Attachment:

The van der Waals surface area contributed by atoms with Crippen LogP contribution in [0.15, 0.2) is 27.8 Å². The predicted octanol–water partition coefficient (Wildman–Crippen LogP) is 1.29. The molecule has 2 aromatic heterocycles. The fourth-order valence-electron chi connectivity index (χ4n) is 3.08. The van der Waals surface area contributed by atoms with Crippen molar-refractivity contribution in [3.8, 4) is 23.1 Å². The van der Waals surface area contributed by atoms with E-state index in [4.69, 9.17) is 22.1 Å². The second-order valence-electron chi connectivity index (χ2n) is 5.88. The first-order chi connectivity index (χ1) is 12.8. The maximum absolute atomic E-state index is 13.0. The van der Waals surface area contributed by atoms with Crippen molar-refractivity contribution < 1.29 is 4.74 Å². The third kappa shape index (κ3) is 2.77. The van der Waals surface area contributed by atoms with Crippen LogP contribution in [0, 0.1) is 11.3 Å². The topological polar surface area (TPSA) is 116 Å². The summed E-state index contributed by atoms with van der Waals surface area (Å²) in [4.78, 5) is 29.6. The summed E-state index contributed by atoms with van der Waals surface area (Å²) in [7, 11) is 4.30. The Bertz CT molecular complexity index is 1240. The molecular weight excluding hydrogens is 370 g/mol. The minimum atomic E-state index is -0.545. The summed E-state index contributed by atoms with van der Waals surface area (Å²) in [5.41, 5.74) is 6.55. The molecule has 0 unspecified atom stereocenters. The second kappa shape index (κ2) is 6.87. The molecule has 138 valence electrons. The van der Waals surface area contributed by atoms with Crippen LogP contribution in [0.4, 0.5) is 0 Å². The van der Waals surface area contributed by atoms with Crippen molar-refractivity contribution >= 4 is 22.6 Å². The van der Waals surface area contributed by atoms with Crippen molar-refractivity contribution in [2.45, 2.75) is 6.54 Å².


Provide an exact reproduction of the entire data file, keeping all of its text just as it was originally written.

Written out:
The van der Waals surface area contributed by atoms with Crippen LogP contribution in [0.15, 0.2) is 27.8 Å². The predicted octanol–water partition coefficient (Wildman–Crippen LogP) is 1.29. The molecule has 2 aromatic heterocycles. The fourth-order valence-electron chi connectivity index (χ4n) is 3.08. The van der Waals surface area contributed by atoms with Crippen molar-refractivity contribution in [3.8, 4) is 23.1 Å². The van der Waals surface area contributed by atoms with E-state index in [4.69, 9.17) is 22.1 Å². The second-order valence-electron chi connectivity index (χ2n) is 5.88. The first-order chi connectivity index (χ1) is 12.8. The maximum absolute atomic E-state index is 13.0. The van der Waals surface area contributed by atoms with Crippen molar-refractivity contribution < 1.29 is 4.74 Å². The third kappa shape index (κ3) is 2.77. The van der Waals surface area contributed by atoms with Crippen LogP contribution in [0, 0.1) is 11.3 Å². The topological polar surface area (TPSA) is 116 Å². The summed E-state index contributed by atoms with van der Waals surface area (Å²) in [4.78, 5) is 29.6. The summed E-state index contributed by atoms with van der Waals surface area (Å²) in [7, 11) is 4.30. The Bertz CT molecular complexity index is 1240. The molecular weight excluding hydrogens is 370 g/mol. The minimum atomic E-state index is -0.545. The summed E-state index contributed by atoms with van der Waals surface area (Å²) in [5.41, 5.74) is 6.55. The molecule has 0 unspecified atom stereocenters. The second kappa shape index (κ2) is 6.87. The molecule has 138 valence electrons. The van der Waals surface area contributed by atoms with Crippen LogP contribution in [0.4, 0.5) is 0 Å². The van der Waals surface area contributed by atoms with Crippen molar-refractivity contribution >= 4 is 22.6 Å². The van der Waals surface area contributed by atoms with Crippen molar-refractivity contribution in [2.45, 2.75) is 6.54 Å².